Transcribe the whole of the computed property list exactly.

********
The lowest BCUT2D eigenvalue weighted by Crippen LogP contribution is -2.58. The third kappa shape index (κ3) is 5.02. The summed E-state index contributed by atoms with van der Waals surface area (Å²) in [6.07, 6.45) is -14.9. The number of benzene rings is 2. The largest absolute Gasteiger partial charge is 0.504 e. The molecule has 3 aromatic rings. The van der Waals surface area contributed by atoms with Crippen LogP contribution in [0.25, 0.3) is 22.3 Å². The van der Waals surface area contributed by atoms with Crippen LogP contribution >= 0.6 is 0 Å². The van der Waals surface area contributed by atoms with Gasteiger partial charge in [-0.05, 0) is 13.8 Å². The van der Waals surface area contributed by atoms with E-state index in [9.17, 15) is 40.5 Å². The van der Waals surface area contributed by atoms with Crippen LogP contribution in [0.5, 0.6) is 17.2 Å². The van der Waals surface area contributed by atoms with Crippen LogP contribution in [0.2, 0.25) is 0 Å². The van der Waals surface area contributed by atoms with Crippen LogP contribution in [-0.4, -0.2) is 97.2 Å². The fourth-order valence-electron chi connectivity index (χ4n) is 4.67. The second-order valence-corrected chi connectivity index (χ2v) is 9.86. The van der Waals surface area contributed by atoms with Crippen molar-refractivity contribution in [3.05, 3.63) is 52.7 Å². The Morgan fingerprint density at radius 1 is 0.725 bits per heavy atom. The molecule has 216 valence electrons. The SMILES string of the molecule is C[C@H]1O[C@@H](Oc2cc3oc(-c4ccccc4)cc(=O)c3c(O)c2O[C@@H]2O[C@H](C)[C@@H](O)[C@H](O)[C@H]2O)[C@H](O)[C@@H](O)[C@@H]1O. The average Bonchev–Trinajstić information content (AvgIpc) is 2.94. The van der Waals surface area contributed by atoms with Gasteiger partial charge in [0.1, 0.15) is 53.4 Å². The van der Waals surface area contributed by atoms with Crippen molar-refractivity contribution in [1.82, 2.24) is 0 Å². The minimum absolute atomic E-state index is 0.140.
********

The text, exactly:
The lowest BCUT2D eigenvalue weighted by Crippen LogP contribution is -2.58. The third kappa shape index (κ3) is 5.02. The summed E-state index contributed by atoms with van der Waals surface area (Å²) in [6.07, 6.45) is -14.9. The number of benzene rings is 2. The largest absolute Gasteiger partial charge is 0.504 e. The molecule has 3 aromatic rings. The van der Waals surface area contributed by atoms with Crippen LogP contribution in [0.25, 0.3) is 22.3 Å². The van der Waals surface area contributed by atoms with Crippen LogP contribution >= 0.6 is 0 Å². The van der Waals surface area contributed by atoms with Gasteiger partial charge in [-0.05, 0) is 13.8 Å². The van der Waals surface area contributed by atoms with E-state index in [9.17, 15) is 40.5 Å². The van der Waals surface area contributed by atoms with Crippen LogP contribution in [0.5, 0.6) is 17.2 Å². The van der Waals surface area contributed by atoms with Crippen LogP contribution in [0.2, 0.25) is 0 Å². The van der Waals surface area contributed by atoms with Crippen LogP contribution in [-0.4, -0.2) is 97.2 Å². The fourth-order valence-electron chi connectivity index (χ4n) is 4.67. The second-order valence-corrected chi connectivity index (χ2v) is 9.86. The van der Waals surface area contributed by atoms with Crippen molar-refractivity contribution in [3.05, 3.63) is 52.7 Å². The Morgan fingerprint density at radius 1 is 0.725 bits per heavy atom. The molecule has 216 valence electrons. The SMILES string of the molecule is C[C@H]1O[C@@H](Oc2cc3oc(-c4ccccc4)cc(=O)c3c(O)c2O[C@@H]2O[C@H](C)[C@@H](O)[C@H](O)[C@H]2O)[C@H](O)[C@@H](O)[C@@H]1O. The average Bonchev–Trinajstić information content (AvgIpc) is 2.94. The van der Waals surface area contributed by atoms with Gasteiger partial charge in [0.1, 0.15) is 53.4 Å². The van der Waals surface area contributed by atoms with Crippen molar-refractivity contribution in [1.82, 2.24) is 0 Å². The minimum absolute atomic E-state index is 0.140.